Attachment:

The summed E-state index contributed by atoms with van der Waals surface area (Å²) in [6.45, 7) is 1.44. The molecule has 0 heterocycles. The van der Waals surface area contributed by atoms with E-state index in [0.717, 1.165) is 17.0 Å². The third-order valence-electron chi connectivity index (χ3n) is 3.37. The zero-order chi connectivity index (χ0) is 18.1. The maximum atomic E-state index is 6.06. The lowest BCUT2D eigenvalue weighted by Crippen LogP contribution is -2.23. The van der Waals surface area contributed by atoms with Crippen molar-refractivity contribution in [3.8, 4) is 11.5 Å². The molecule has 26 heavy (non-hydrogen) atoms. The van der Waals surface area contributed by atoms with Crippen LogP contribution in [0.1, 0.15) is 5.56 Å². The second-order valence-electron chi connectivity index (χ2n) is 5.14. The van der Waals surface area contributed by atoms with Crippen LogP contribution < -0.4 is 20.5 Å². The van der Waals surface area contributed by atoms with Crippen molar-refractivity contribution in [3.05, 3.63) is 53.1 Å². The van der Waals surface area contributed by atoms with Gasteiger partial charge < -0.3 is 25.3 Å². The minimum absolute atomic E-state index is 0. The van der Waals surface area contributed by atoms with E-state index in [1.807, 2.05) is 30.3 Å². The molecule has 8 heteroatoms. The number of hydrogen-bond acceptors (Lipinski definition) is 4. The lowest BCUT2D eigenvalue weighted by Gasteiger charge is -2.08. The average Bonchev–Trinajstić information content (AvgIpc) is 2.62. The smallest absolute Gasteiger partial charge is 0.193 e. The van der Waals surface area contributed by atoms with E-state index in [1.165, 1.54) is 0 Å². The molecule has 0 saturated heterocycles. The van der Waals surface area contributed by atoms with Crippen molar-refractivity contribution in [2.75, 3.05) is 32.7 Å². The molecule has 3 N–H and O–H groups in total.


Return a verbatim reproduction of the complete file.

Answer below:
The summed E-state index contributed by atoms with van der Waals surface area (Å²) in [6.45, 7) is 1.44. The molecule has 0 heterocycles. The van der Waals surface area contributed by atoms with E-state index in [0.717, 1.165) is 17.0 Å². The third-order valence-electron chi connectivity index (χ3n) is 3.37. The zero-order chi connectivity index (χ0) is 18.1. The maximum atomic E-state index is 6.06. The lowest BCUT2D eigenvalue weighted by Crippen LogP contribution is -2.23. The van der Waals surface area contributed by atoms with Crippen molar-refractivity contribution in [3.8, 4) is 11.5 Å². The molecule has 26 heavy (non-hydrogen) atoms. The van der Waals surface area contributed by atoms with Crippen LogP contribution in [0.1, 0.15) is 5.56 Å². The second-order valence-electron chi connectivity index (χ2n) is 5.14. The van der Waals surface area contributed by atoms with Crippen LogP contribution < -0.4 is 20.5 Å². The van der Waals surface area contributed by atoms with Crippen molar-refractivity contribution in [3.05, 3.63) is 53.1 Å². The van der Waals surface area contributed by atoms with Gasteiger partial charge < -0.3 is 25.3 Å². The minimum absolute atomic E-state index is 0. The van der Waals surface area contributed by atoms with E-state index in [1.807, 2.05) is 30.3 Å². The molecule has 8 heteroatoms. The number of hydrogen-bond acceptors (Lipinski definition) is 4. The lowest BCUT2D eigenvalue weighted by Gasteiger charge is -2.08. The average Bonchev–Trinajstić information content (AvgIpc) is 2.62. The smallest absolute Gasteiger partial charge is 0.193 e. The van der Waals surface area contributed by atoms with E-state index in [1.165, 1.54) is 0 Å². The molecule has 0 saturated heterocycles. The van der Waals surface area contributed by atoms with Crippen molar-refractivity contribution in [2.75, 3.05) is 32.7 Å². The molecule has 3 N–H and O–H groups in total.